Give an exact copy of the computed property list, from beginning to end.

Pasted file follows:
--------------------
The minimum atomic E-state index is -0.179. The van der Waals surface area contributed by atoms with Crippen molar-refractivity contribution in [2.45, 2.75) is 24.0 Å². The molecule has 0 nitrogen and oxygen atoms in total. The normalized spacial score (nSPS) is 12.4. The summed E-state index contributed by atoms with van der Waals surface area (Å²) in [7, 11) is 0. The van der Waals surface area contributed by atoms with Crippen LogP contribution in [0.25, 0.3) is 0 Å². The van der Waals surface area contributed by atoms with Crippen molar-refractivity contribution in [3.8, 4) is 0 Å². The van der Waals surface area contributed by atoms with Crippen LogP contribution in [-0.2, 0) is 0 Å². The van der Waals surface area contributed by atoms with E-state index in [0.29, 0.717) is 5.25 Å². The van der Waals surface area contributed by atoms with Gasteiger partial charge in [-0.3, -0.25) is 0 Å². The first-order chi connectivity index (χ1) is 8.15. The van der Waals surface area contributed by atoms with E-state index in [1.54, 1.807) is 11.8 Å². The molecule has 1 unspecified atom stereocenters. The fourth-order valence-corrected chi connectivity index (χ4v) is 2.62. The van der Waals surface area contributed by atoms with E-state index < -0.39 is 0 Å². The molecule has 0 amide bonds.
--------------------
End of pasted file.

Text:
The minimum atomic E-state index is -0.179. The van der Waals surface area contributed by atoms with Crippen molar-refractivity contribution in [2.45, 2.75) is 24.0 Å². The molecule has 0 nitrogen and oxygen atoms in total. The normalized spacial score (nSPS) is 12.4. The summed E-state index contributed by atoms with van der Waals surface area (Å²) in [7, 11) is 0. The van der Waals surface area contributed by atoms with Crippen LogP contribution in [0.25, 0.3) is 0 Å². The van der Waals surface area contributed by atoms with Crippen molar-refractivity contribution in [3.8, 4) is 0 Å². The van der Waals surface area contributed by atoms with Crippen LogP contribution in [-0.2, 0) is 0 Å². The van der Waals surface area contributed by atoms with E-state index in [0.29, 0.717) is 5.25 Å². The van der Waals surface area contributed by atoms with Gasteiger partial charge in [-0.3, -0.25) is 0 Å². The first-order chi connectivity index (χ1) is 8.15. The van der Waals surface area contributed by atoms with E-state index in [1.54, 1.807) is 11.8 Å². The molecule has 1 unspecified atom stereocenters. The fourth-order valence-corrected chi connectivity index (χ4v) is 2.62. The van der Waals surface area contributed by atoms with E-state index < -0.39 is 0 Å². The molecule has 0 amide bonds.